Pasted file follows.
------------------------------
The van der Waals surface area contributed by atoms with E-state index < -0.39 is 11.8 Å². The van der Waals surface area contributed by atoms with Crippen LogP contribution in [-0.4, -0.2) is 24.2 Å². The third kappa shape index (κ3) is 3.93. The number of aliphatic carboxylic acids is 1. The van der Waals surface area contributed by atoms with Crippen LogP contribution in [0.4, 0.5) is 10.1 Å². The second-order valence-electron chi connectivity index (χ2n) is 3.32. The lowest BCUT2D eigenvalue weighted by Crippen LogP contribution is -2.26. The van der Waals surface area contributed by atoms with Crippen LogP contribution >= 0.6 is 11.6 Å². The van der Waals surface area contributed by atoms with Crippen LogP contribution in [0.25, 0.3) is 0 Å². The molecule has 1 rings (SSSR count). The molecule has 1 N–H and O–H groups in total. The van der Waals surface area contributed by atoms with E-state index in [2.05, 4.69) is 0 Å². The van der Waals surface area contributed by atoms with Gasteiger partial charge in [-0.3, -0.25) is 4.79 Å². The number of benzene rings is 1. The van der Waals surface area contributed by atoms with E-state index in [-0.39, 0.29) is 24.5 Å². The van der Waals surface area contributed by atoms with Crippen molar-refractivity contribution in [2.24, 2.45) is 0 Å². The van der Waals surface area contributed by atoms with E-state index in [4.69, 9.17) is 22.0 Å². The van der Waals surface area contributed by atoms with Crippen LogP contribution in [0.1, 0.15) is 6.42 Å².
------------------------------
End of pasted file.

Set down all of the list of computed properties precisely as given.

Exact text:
The van der Waals surface area contributed by atoms with E-state index < -0.39 is 11.8 Å². The van der Waals surface area contributed by atoms with Crippen LogP contribution in [-0.4, -0.2) is 24.2 Å². The third kappa shape index (κ3) is 3.93. The number of aliphatic carboxylic acids is 1. The van der Waals surface area contributed by atoms with Crippen LogP contribution in [0.4, 0.5) is 10.1 Å². The second-order valence-electron chi connectivity index (χ2n) is 3.32. The lowest BCUT2D eigenvalue weighted by Crippen LogP contribution is -2.26. The van der Waals surface area contributed by atoms with Crippen LogP contribution >= 0.6 is 11.6 Å². The van der Waals surface area contributed by atoms with Crippen LogP contribution in [0.25, 0.3) is 0 Å². The molecule has 1 rings (SSSR count). The molecule has 1 N–H and O–H groups in total. The van der Waals surface area contributed by atoms with E-state index in [2.05, 4.69) is 0 Å². The van der Waals surface area contributed by atoms with Gasteiger partial charge in [-0.3, -0.25) is 4.79 Å². The number of benzene rings is 1. The van der Waals surface area contributed by atoms with E-state index in [-0.39, 0.29) is 24.5 Å². The van der Waals surface area contributed by atoms with Crippen molar-refractivity contribution in [2.24, 2.45) is 0 Å². The van der Waals surface area contributed by atoms with E-state index in [4.69, 9.17) is 22.0 Å². The van der Waals surface area contributed by atoms with Crippen LogP contribution in [0.1, 0.15) is 6.42 Å².